No improvement will occur if a high starch, high fat supplemented feed is substituted. If buying a commercial high fat feed, consult with the company's representative on how much starch is in the product. This information will not be found in the analysis table on the feed bag. Specifically inquire about nonstructural carbohydrates and the balance between carbohydrates and fat in any commercial feed formula. A list of some potential complete high fat, low starch diets is provided.
Forage: A high-quality grass or oat hay should form the basis of the diet. If alfalfa hay must be fed, a mixture (half alfalfa and half oat hay) may be the best option. Vitamin and mineral supplements containing Vitamin E and selenium are beneficial; however, some feeds (including some recommended below) contain enough selenium and other vitamins and minerals and do not require additional supplements. Check with the feed company if there are any questions. We have found that these dietary changes can have a beneficial calming effect on horses.
Complete Feeds: these feeds do not require additional protein/vitamin/mineral supplements and are to be fed along with hay. No additional grain or mineral/vitamin mix should be added. Re-Leve®** by Hallway Feeds (www.Re-Ieve.com, Phone 1-800-753-4255) was developed with University of Minnesota researchers, has been proven to be effective for RER and is good for finicky eaters. Starch content is low (9.0% by weight) and fat content high (12.5% by weight). Additional selenium should not be fed. 3-5 lbs fed for light to moderate work 6- 10 lbs for thin horses or horses in heavy work For overweight horses, reduce hay to 1% of body weight and still feed Re-leve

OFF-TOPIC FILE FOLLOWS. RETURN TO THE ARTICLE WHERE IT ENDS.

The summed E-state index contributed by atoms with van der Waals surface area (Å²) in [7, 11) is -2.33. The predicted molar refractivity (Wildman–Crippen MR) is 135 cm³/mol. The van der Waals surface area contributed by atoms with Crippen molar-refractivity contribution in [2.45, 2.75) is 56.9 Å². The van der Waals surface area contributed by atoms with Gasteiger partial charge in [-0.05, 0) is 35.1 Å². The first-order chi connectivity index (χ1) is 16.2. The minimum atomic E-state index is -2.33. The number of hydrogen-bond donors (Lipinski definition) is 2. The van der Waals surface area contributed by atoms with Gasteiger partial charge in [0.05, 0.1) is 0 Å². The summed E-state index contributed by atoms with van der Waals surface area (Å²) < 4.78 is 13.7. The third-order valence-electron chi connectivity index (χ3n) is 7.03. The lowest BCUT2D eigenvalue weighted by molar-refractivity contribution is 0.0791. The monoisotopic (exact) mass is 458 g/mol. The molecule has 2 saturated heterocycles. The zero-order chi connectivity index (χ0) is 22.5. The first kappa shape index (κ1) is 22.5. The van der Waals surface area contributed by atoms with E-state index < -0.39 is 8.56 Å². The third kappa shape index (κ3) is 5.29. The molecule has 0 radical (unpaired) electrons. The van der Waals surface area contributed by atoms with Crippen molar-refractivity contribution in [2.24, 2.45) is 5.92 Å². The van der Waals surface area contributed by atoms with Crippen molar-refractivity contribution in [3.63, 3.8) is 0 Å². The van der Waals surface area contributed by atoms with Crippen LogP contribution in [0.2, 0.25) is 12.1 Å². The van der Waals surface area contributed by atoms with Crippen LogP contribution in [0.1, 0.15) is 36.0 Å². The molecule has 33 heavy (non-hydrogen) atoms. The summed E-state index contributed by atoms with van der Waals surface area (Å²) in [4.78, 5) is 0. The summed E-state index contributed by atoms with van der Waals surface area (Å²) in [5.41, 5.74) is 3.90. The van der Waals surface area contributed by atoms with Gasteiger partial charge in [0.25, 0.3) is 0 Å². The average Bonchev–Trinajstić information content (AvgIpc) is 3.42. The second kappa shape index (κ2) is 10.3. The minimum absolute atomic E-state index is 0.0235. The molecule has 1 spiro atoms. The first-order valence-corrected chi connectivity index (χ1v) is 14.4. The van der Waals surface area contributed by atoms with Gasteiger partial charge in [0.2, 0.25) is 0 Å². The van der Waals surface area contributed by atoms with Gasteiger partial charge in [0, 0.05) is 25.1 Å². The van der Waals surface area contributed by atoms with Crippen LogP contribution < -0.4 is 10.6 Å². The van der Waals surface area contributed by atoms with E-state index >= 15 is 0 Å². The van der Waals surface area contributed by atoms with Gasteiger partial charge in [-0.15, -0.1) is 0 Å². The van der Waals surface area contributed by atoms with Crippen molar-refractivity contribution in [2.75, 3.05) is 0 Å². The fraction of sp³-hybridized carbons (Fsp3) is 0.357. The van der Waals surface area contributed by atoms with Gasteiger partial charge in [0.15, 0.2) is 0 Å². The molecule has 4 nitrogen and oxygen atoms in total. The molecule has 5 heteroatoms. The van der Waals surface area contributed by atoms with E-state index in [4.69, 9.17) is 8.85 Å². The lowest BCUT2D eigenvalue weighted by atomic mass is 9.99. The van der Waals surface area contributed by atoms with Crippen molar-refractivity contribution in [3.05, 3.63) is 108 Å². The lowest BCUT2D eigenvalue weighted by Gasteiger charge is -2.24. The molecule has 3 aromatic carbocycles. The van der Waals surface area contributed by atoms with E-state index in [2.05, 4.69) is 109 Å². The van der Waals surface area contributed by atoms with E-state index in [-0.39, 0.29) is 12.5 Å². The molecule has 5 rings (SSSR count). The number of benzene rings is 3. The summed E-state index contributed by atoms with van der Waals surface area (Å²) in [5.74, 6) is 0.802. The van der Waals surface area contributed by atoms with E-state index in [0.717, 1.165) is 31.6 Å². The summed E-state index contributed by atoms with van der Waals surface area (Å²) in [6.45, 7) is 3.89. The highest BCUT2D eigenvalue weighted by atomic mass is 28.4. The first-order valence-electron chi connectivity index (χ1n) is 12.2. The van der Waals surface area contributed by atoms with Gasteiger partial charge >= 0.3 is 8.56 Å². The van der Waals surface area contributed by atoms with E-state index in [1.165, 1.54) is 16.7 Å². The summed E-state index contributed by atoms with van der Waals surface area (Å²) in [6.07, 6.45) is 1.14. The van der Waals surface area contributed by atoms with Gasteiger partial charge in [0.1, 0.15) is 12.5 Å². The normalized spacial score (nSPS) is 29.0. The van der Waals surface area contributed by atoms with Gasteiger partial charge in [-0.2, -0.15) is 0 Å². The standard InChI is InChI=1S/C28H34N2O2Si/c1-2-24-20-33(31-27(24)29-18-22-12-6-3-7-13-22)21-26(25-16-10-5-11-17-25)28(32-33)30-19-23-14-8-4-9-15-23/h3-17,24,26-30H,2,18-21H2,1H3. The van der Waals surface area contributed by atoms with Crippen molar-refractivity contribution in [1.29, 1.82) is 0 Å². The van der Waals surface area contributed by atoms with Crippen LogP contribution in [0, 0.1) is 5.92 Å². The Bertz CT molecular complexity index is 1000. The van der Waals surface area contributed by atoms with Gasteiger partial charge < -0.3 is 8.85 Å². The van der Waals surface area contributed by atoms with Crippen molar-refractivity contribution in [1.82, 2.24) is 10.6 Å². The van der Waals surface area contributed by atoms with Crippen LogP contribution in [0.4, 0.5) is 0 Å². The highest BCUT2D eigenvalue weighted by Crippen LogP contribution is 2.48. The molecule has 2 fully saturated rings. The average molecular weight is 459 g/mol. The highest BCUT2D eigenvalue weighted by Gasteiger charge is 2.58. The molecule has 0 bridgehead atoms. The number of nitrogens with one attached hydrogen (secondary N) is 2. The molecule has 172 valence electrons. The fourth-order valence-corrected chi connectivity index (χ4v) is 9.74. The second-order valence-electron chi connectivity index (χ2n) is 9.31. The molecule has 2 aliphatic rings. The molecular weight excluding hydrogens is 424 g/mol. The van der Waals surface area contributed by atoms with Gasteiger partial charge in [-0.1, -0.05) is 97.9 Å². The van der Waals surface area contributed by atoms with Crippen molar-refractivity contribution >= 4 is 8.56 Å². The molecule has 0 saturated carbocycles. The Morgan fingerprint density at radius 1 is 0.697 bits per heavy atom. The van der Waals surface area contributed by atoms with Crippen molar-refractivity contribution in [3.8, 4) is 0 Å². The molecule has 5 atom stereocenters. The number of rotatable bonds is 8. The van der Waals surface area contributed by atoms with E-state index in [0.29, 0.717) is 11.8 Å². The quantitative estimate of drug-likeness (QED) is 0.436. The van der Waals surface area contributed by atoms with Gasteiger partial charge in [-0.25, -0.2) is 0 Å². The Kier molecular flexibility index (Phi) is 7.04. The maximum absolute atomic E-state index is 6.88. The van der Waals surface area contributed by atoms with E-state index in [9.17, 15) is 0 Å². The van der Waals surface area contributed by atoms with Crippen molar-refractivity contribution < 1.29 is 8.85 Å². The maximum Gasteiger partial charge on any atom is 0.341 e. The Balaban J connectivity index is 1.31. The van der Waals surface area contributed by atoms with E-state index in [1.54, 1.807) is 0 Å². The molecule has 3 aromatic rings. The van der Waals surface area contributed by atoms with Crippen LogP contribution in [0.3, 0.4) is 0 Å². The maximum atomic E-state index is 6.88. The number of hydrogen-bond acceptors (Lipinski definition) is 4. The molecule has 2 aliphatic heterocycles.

Other Complete feeds may be available in your area that can be fed with grass hay: Ultium® by Purina in the USA:10-14 lbs per day. www.purinamills.com. or 800-227-8941 XTN® at 5-8 lbs per day combined with Empower® at 3 lbs/day by Nutrena. www.nutrenaworld.com. Other options require that you speak to the nutritionist at the company and that they design a diet that meets the nutritional requirements provided in Table 1. In general, the starch content of the feed should not be greater than 15-20% by weight and the fat should be greater than 10% by wt.
Blending of individual feeds: Fat supplements combined with additional protein1 vitamin/mineral mixes and a fiber base can be custom blended. If these feeds contain more than about 3 Ibs of grain per day or the equivalent amount of starch they often induce tying-up in susceptible horses. Consult with the manufacturer's nutritionists to formulate the correct blend for a horse with ER which is specific to breed and level of use
Fat supplements containing stabilized rice bran: EquiJewel® Kentucky Equine Research, Phone (859)873 1988, Fax (859)873 3781, Email firstname.lastname@example.org. ker.com/supplements/Equijewel.htmI Natural GIo® (rice bran) Alliance Nutrition. Phone 1-800-680-8254 email AN.EquineHelp@adm.corn, website www.admani.com/horse Ultimate Finish® by Buckeye Nutrition, PO Box 505, 330 E. Schultz Ave. Dalton, OH 44618. Phone: 1-800-898-9467 Fax: (330) 828-2309, www.buckeyenutrition.com/equine
Vegetable Oils: Corn oil or soy oil gradually can be added at 1-2 cups per day to a fiber base such as hay cubes or alfalfa pellets or feeds such as Purina Horse Chow. Add 600 U of vitamin E/cup of oil per day.
Electrolyte balance: Ensure that salt is always available. If horses will not use a salt block, add 1-3 tablespoon of loose iodized table salt in the feed, particularly in hot weather. If the horse is sweating a great deal, an additional tablespoon of lite salt (containing potassium chloride) can be added.